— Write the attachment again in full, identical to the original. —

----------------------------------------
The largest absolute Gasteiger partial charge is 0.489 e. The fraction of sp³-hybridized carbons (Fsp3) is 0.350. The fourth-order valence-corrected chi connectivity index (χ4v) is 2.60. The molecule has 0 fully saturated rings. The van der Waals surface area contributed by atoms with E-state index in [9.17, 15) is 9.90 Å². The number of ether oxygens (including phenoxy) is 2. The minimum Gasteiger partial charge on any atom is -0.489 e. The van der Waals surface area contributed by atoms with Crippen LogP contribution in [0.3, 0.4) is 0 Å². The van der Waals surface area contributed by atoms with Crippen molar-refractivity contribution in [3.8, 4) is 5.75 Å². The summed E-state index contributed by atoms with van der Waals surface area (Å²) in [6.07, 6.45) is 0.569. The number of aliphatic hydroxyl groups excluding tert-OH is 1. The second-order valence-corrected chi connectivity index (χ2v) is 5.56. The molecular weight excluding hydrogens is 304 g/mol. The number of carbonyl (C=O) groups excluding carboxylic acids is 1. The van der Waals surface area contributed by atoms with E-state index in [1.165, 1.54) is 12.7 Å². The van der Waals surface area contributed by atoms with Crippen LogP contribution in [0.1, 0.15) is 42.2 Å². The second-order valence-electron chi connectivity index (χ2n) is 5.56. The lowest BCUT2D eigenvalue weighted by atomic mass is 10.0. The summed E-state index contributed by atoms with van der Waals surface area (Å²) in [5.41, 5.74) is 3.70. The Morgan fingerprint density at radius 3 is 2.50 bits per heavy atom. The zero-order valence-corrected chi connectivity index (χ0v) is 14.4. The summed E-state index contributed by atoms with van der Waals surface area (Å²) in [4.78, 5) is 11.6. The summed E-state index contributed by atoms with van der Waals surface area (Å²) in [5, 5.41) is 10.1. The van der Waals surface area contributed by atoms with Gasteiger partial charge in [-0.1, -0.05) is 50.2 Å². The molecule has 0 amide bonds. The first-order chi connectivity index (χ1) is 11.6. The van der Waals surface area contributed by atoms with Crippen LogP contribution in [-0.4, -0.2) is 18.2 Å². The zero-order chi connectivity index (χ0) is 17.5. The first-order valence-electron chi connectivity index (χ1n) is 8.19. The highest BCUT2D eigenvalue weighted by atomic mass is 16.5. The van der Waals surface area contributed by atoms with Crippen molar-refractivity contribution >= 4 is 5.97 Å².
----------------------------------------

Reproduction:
The largest absolute Gasteiger partial charge is 0.489 e. The fraction of sp³-hybridized carbons (Fsp3) is 0.350. The fourth-order valence-corrected chi connectivity index (χ4v) is 2.60. The molecule has 0 fully saturated rings. The van der Waals surface area contributed by atoms with E-state index in [9.17, 15) is 9.90 Å². The number of ether oxygens (including phenoxy) is 2. The minimum Gasteiger partial charge on any atom is -0.489 e. The van der Waals surface area contributed by atoms with Crippen LogP contribution in [0.3, 0.4) is 0 Å². The van der Waals surface area contributed by atoms with Crippen molar-refractivity contribution in [3.8, 4) is 5.75 Å². The summed E-state index contributed by atoms with van der Waals surface area (Å²) in [6.07, 6.45) is 0.569. The number of aliphatic hydroxyl groups excluding tert-OH is 1. The second-order valence-corrected chi connectivity index (χ2v) is 5.56. The molecular weight excluding hydrogens is 304 g/mol. The number of carbonyl (C=O) groups excluding carboxylic acids is 1. The van der Waals surface area contributed by atoms with E-state index in [1.165, 1.54) is 12.7 Å². The van der Waals surface area contributed by atoms with Crippen LogP contribution in [0.1, 0.15) is 42.2 Å². The second-order valence-electron chi connectivity index (χ2n) is 5.56. The lowest BCUT2D eigenvalue weighted by atomic mass is 10.0. The summed E-state index contributed by atoms with van der Waals surface area (Å²) in [5.41, 5.74) is 3.70. The Morgan fingerprint density at radius 3 is 2.50 bits per heavy atom. The zero-order valence-corrected chi connectivity index (χ0v) is 14.4. The summed E-state index contributed by atoms with van der Waals surface area (Å²) in [4.78, 5) is 11.6. The summed E-state index contributed by atoms with van der Waals surface area (Å²) in [5, 5.41) is 10.1. The van der Waals surface area contributed by atoms with Gasteiger partial charge in [-0.1, -0.05) is 50.2 Å². The molecule has 0 amide bonds. The first-order chi connectivity index (χ1) is 11.6. The van der Waals surface area contributed by atoms with Crippen LogP contribution in [-0.4, -0.2) is 18.2 Å². The zero-order chi connectivity index (χ0) is 17.5. The first-order valence-electron chi connectivity index (χ1n) is 8.19. The highest BCUT2D eigenvalue weighted by atomic mass is 16.5. The van der Waals surface area contributed by atoms with Crippen molar-refractivity contribution >= 4 is 5.97 Å².